Don’t tell me no lies

For the weekend – and maybe a day or two after – I’ll fill this space with another piece from Songs of Love and Grammar (still available on lulu.com or amazon.com for just $12), about double negatives and negative concord. A friend of mine says he’s thinking of setting this to music. I’ll let you know if he does.

Don’t tell me no lies

I met a little lady from way down south
and I thought she was kinda sweet.
She had a tasty tongue in a cowgirl mouth
that said things you’d wanna repeat.

“I don’t never go for that city stuff –
I like my drinks and men smooth and hard.”
And I said, “Won’t you leave me when you’ve had enough?”
And she said, handing back my credit card,

“I don’t want none of your money, sweet,
I don’t care for no one but you.
I don’t know nothin’ ’bout how to cheat –
that ain’t nothin’ I’d wanna do.”

We had a little drink and we had a little dance
and we painted lots of red on the town,
and pretty soon we had ourselves a fine romance
and I took her out shopping for a gown.

Oh, I bought her a ring, and I bought her a home,
and I got her set up nice and neat.
But sometimes I’d worry she would use me and roam,
and whenever I did, she’d repeat,

“I don’t want none of your money, sweet,
I don’t care for no one but you.
I don’t know nothin’ ’bout how to cheat –
that ain’t nothin’ I’d wanna do.”

So now why am I sittin’ with my head hangin’ low
with nothin’ left, not even pride,
wonderin’ where my sweetheart and my money did go
and how I got took for a ride?

My gal was a master of verbal predation,
a lawyer who took her reward –
she tripped up my ears with double negation
that I thought was negative concord:

“I don’t want none of your money, sweet,
I don’t care for no one but you.
I don’t know nothin’ ’bout how to cheat –
that ain’t nothin’ I’d wanna do.”

The double negative is one thing the prescriptivists won on. English had negative concord for a long time – if you negate one part of a phrase, you negate them all for consistency, just as in some languages you make the adjective feminine if the noun is, for instance. Romance languages still use negative concord. But by the 19th century it was pretty much vanquished in English by appeal to “logic” (rather than appeal to Latin, which actually uses negative concord). And yet in many “nonstandard” versions of English it’s still used – and understood. After all, language doesn’t actually work like math. But the “standard” rules – put in place by the legal class, in fact – are what prevail in law.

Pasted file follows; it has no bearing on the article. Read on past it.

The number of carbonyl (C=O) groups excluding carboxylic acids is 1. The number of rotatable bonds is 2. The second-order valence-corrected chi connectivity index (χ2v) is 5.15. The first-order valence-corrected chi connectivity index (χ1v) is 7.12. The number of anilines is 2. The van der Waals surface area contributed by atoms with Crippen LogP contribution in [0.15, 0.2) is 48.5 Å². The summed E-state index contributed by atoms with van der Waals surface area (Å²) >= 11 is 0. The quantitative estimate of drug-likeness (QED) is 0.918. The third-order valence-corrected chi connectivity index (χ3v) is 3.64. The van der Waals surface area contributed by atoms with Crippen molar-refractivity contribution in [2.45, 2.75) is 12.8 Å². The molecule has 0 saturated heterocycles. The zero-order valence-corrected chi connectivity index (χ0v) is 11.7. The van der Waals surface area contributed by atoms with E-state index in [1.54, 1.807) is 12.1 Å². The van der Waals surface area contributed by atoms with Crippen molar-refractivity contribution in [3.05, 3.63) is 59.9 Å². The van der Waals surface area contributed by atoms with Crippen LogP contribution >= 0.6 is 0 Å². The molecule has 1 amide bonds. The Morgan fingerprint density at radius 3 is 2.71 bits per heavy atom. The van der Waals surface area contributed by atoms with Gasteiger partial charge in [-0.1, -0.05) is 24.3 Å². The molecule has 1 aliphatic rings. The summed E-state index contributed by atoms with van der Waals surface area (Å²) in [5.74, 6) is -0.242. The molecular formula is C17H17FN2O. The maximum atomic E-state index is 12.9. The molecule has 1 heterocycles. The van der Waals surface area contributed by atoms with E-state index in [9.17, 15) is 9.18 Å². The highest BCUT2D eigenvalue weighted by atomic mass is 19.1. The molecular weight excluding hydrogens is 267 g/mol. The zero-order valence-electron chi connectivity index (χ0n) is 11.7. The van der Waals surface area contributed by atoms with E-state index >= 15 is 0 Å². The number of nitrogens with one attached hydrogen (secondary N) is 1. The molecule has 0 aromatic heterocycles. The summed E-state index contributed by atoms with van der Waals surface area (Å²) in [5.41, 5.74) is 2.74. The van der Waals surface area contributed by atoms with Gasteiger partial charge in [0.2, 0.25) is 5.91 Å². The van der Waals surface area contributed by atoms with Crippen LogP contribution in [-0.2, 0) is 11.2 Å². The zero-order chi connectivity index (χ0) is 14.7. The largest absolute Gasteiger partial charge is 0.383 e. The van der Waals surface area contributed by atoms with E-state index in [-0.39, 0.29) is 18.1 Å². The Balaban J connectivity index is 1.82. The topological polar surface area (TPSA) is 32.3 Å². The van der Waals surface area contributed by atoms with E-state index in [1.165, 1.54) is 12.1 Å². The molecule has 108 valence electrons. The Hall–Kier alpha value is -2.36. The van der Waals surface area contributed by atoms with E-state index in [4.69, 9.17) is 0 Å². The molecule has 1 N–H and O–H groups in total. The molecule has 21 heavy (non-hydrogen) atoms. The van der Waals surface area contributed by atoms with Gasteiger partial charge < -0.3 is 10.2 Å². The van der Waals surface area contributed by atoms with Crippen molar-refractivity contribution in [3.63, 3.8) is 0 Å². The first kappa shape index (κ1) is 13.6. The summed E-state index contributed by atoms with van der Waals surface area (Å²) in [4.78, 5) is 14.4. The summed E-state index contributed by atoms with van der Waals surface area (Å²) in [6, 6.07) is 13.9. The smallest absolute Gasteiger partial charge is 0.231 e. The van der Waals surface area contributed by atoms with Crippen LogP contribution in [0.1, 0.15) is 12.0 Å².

Oh, and all those -in’ endings? That’s another thing prescriptivists won on. By the 18th century, the -ing suffix had come to be pronounced as “-in” by everyone (because the tongue is drawn forward by the vowel); rhymes by English poets of the time don’t work with the “ing” version. But the spelling hadn’t changed, and so it was insisted by those who taught the stuff that the ending should be pronounced as written. Nonetheless, while the formal standard has changed, the old way hasn’t been eradicated. By the way, saying “-in” isn’t actually dropping the g; there is no g to drop (ng is just how we write the sound – do you heard a “g” in there? only in words like finger). It’s just fronting the consonant – from the velum (at the back of the mouth) to the alveolar ridge (near the front).

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4 responses to “Don’t tell me no lies

  1. Hi sesquiotic. I’m afraid that the final paragraphs are like serial double negatives; almost impossible for me to decipher. My failing no doubt but your explanation went right over my head. If there can be a further exposition, I would enjoy it; particularly regarding “negative concord.”
    Thanks!

    • The thing is this: You know that if someone says “I don’t want none of your money,” you assume they mean “I don’t want any of your money” but are using a double negative to mean a single negative; but sticklers will tell you that technically “I don’t want none of your money” means “I do want some of your money.” Which is what the woman in this poem really means. “Negative concord” is what languages like Italian do and English used to: you don’t use just one negative, you make negatives go with negatives, so you say “I don’t want nothing” because the sentence is negative and so you use all negative words. Many people do it all the time colloquially and it’s thought of as “bad” English, but we do understand it. “Concord” here just means “agreement.”

  2. Pingback: The Dangers of Falling For A Linguist | All Things Linguistic

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